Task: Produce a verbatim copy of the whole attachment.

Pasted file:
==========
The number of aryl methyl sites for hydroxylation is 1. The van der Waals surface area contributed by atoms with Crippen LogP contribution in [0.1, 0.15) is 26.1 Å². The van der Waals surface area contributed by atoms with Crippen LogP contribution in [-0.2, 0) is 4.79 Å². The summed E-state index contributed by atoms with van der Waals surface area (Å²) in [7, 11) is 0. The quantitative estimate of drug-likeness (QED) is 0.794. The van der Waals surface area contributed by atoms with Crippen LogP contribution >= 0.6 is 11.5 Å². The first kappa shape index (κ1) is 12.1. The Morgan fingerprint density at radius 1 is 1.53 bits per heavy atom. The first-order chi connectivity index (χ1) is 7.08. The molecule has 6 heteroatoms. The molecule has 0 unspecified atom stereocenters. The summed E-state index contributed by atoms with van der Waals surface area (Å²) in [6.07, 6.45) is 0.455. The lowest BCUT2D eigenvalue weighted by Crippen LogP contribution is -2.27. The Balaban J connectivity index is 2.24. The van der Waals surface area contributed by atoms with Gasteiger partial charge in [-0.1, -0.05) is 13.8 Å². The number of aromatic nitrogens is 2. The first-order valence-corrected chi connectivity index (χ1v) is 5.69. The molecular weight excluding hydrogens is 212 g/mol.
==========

The number of aryl methyl sites for hydroxylation is 1. The van der Waals surface area contributed by atoms with Crippen LogP contribution in [0.1, 0.15) is 26.1 Å². The van der Waals surface area contributed by atoms with Crippen LogP contribution in [-0.2, 0) is 4.79 Å². The summed E-state index contributed by atoms with van der Waals surface area (Å²) in [7, 11) is 0. The quantitative estimate of drug-likeness (QED) is 0.794. The van der Waals surface area contributed by atoms with Crippen LogP contribution >= 0.6 is 11.5 Å². The first kappa shape index (κ1) is 12.1. The Morgan fingerprint density at radius 1 is 1.53 bits per heavy atom. The first-order chi connectivity index (χ1) is 7.08. The molecule has 6 heteroatoms. The molecule has 0 unspecified atom stereocenters. The summed E-state index contributed by atoms with van der Waals surface area (Å²) in [6.07, 6.45) is 0.455. The lowest BCUT2D eigenvalue weighted by Crippen LogP contribution is -2.27. The Balaban J connectivity index is 2.24. The van der Waals surface area contributed by atoms with Gasteiger partial charge in [-0.1, -0.05) is 13.8 Å². The number of aromatic nitrogens is 2. The first-order valence-corrected chi connectivity index (χ1v) is 5.69. The molecular weight excluding hydrogens is 212 g/mol.